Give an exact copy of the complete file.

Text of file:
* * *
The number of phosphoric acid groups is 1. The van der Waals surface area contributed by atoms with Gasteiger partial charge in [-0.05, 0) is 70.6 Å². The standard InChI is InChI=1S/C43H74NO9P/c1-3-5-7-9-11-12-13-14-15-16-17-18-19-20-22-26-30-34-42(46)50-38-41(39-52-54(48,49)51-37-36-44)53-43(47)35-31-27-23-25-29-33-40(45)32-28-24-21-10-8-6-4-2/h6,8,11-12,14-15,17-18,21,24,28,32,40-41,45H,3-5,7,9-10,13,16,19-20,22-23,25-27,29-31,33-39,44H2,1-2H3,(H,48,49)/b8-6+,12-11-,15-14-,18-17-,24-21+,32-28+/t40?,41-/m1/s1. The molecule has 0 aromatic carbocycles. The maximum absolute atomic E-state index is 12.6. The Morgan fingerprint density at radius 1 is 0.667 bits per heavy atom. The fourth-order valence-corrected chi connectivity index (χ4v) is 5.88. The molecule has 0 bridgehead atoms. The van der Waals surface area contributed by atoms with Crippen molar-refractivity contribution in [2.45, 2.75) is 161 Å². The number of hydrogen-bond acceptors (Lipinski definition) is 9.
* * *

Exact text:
The number of phosphoric acid groups is 1. The van der Waals surface area contributed by atoms with Gasteiger partial charge in [-0.05, 0) is 70.6 Å². The standard InChI is InChI=1S/C43H74NO9P/c1-3-5-7-9-11-12-13-14-15-16-17-18-19-20-22-26-30-34-42(46)50-38-41(39-52-54(48,49)51-37-36-44)53-43(47)35-31-27-23-25-29-33-40(45)32-28-24-21-10-8-6-4-2/h6,8,11-12,14-15,17-18,21,24,28,32,40-41,45H,3-5,7,9-10,13,16,19-20,22-23,25-27,29-31,33-39,44H2,1-2H3,(H,48,49)/b8-6+,12-11-,15-14-,18-17-,24-21+,32-28+/t40?,41-/m1/s1. The molecule has 0 aromatic carbocycles. The maximum absolute atomic E-state index is 12.6. The Morgan fingerprint density at radius 1 is 0.667 bits per heavy atom. The fourth-order valence-corrected chi connectivity index (χ4v) is 5.88. The molecule has 0 bridgehead atoms. The van der Waals surface area contributed by atoms with Crippen molar-refractivity contribution in [2.45, 2.75) is 161 Å². The number of hydrogen-bond acceptors (Lipinski definition) is 9.